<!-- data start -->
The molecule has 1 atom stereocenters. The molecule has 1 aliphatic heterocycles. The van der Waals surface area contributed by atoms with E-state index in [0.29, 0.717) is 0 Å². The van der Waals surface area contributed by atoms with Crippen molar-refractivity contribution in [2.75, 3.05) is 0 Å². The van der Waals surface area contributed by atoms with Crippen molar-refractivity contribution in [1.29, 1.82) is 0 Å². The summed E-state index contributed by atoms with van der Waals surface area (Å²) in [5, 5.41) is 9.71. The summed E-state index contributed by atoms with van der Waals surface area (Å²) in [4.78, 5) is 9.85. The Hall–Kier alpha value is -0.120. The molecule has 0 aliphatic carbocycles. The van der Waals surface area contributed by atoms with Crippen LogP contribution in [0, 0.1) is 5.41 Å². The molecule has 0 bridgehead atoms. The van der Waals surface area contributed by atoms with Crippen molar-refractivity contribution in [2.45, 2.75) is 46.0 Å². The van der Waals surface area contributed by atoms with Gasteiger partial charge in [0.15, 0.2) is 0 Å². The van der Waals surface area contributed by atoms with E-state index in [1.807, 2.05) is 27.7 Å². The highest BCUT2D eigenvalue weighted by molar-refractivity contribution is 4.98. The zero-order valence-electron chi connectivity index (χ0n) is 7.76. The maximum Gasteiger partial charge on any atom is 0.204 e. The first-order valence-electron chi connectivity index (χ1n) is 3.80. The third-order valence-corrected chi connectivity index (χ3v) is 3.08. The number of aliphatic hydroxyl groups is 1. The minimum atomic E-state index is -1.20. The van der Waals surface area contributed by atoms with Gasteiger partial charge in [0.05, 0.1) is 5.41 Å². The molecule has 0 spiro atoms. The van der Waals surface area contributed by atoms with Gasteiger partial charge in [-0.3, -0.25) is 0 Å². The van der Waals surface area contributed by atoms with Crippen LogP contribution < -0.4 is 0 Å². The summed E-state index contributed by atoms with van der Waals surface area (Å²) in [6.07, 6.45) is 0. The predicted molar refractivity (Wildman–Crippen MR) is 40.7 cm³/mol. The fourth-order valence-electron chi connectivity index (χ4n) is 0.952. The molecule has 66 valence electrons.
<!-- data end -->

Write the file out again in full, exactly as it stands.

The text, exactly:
The molecule has 1 atom stereocenters. The molecule has 1 aliphatic heterocycles. The van der Waals surface area contributed by atoms with E-state index in [0.29, 0.717) is 0 Å². The van der Waals surface area contributed by atoms with Crippen molar-refractivity contribution in [2.75, 3.05) is 0 Å². The van der Waals surface area contributed by atoms with Crippen molar-refractivity contribution in [1.29, 1.82) is 0 Å². The summed E-state index contributed by atoms with van der Waals surface area (Å²) in [5, 5.41) is 9.71. The summed E-state index contributed by atoms with van der Waals surface area (Å²) in [4.78, 5) is 9.85. The Hall–Kier alpha value is -0.120. The molecule has 0 aliphatic carbocycles. The van der Waals surface area contributed by atoms with Crippen LogP contribution in [0, 0.1) is 5.41 Å². The molecule has 0 bridgehead atoms. The van der Waals surface area contributed by atoms with Crippen molar-refractivity contribution in [2.45, 2.75) is 46.0 Å². The van der Waals surface area contributed by atoms with Gasteiger partial charge in [0.15, 0.2) is 0 Å². The van der Waals surface area contributed by atoms with E-state index in [1.807, 2.05) is 27.7 Å². The highest BCUT2D eigenvalue weighted by molar-refractivity contribution is 4.98. The zero-order valence-electron chi connectivity index (χ0n) is 7.76. The maximum Gasteiger partial charge on any atom is 0.204 e. The first-order valence-electron chi connectivity index (χ1n) is 3.80. The third-order valence-corrected chi connectivity index (χ3v) is 3.08. The number of aliphatic hydroxyl groups is 1. The minimum atomic E-state index is -1.20. The van der Waals surface area contributed by atoms with Gasteiger partial charge in [0.05, 0.1) is 5.41 Å². The molecule has 0 spiro atoms. The van der Waals surface area contributed by atoms with Gasteiger partial charge in [-0.3, -0.25) is 0 Å². The van der Waals surface area contributed by atoms with Crippen LogP contribution < -0.4 is 0 Å². The summed E-state index contributed by atoms with van der Waals surface area (Å²) in [6.07, 6.45) is 0. The predicted molar refractivity (Wildman–Crippen MR) is 40.7 cm³/mol. The fourth-order valence-electron chi connectivity index (χ4n) is 0.952. The molecule has 66 valence electrons.